Ren’Py Review

If you want to make a Visual Novel, chances are you’ve heard of Ren’Py. It’s free, even for commercial use, open source, and is specifically tailored to making VNs, containing a lot of basic functionality like saving and skipping out of the box. It’s also designed to be as friendly as possible to people who aren’t veteran coders.

Those of you who know me know that I make tutorials for Ren’Py, and it may seem that I am biased towards it. Well, I am. It’s a great tool, and it’s kinda hard to beat truly free.

However I am aware that Ren’Py has some shortcomings compared to other options out there (Unity, Unreal, and some others). I want to discuss those honestly, and the cases in which those shortcomings might outweigh Ren’Py’s advantages and make it not the ideal engine for you. Ultimately, you’ll have to make the decision yourself, but I’d like to be able to help you make it.

One of the great things about Ren’Py is that it’s based in the Python programming language, and allows you to just insert Python code as you please. This means that despite having an easy learning curve for basic functionality, you can go as deep into the rabbit hole of mechanics as you are willing. You want to make minigames? Ren’Py can do that. An RPG? It’s been done in Ren’Py before and surely will again.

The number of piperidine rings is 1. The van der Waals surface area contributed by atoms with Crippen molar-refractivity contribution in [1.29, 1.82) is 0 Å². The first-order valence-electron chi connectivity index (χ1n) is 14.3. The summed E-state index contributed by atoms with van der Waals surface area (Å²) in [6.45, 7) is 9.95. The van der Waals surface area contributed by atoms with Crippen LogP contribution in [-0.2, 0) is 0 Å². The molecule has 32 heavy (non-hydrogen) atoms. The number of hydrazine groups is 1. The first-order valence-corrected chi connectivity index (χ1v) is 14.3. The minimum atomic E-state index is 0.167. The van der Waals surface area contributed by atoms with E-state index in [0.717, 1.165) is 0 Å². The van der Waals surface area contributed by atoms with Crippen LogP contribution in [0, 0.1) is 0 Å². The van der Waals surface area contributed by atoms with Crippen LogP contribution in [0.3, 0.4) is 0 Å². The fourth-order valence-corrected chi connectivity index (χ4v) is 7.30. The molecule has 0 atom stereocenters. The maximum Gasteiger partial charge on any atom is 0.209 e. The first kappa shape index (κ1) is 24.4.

The main limitation of this is that Ren’Py is a bit behind when it comes to some of the fancier graphics options. For instance, shaders, which are a standard in more sophisticated engines like Unity, are not supported (though Tom is working on that). Another thing missing is native Live2D SDK support, which Unity has. There are workarounds, but it’s still not the best solution.

The next big win for me is that I can just script in a text editor and not have to screw around with some UI that gets changed every release. I find that if you have to click and move your mouse around that much it slows down my productivity. This is my main beef with Unity, and Unity plugins for Visual Novel creation like Fungus (free) and Utage (not free). I just can’t work as fast.

However, that’s me. I’m a veteran coder and being able to drag, drop and so forth don’t give me much if any further insight than I can get from reading my script. When things get complicated enough that I need a visual, I can check to see if things work properly in Ren’Py pretty easily by launching the game, or reloading it with Shift+R.

If you’re inexperienced or a very visual learner, the UI elements of mainstream engines might be very appealing and helpful to you. And that’s okay. But the UI is never going to be a full substitution for what you can get via coding, even in Unity, so if you want more advanced features you’re going to have to cross that bridge at some point, or pay someone else to do it for you.

I’ve already mentioned that Ren’Py is free for commercial use, and that’s probably one of the things that draws new people to it the most. Most engines are either pay up front or free until you make enough money off it that you’d be worth suing if you don’t buy a license. Out of those that are truly free, Ren’Py is pretty much the runaway 1st place in terms of quality. (Disclaimer: I heard Unreal went to the MIT license lately, but I’m not familiar enough with it to know how it competes).

If you want me to list a downfall for this point, too bad. I can’t think of one. Maybe later.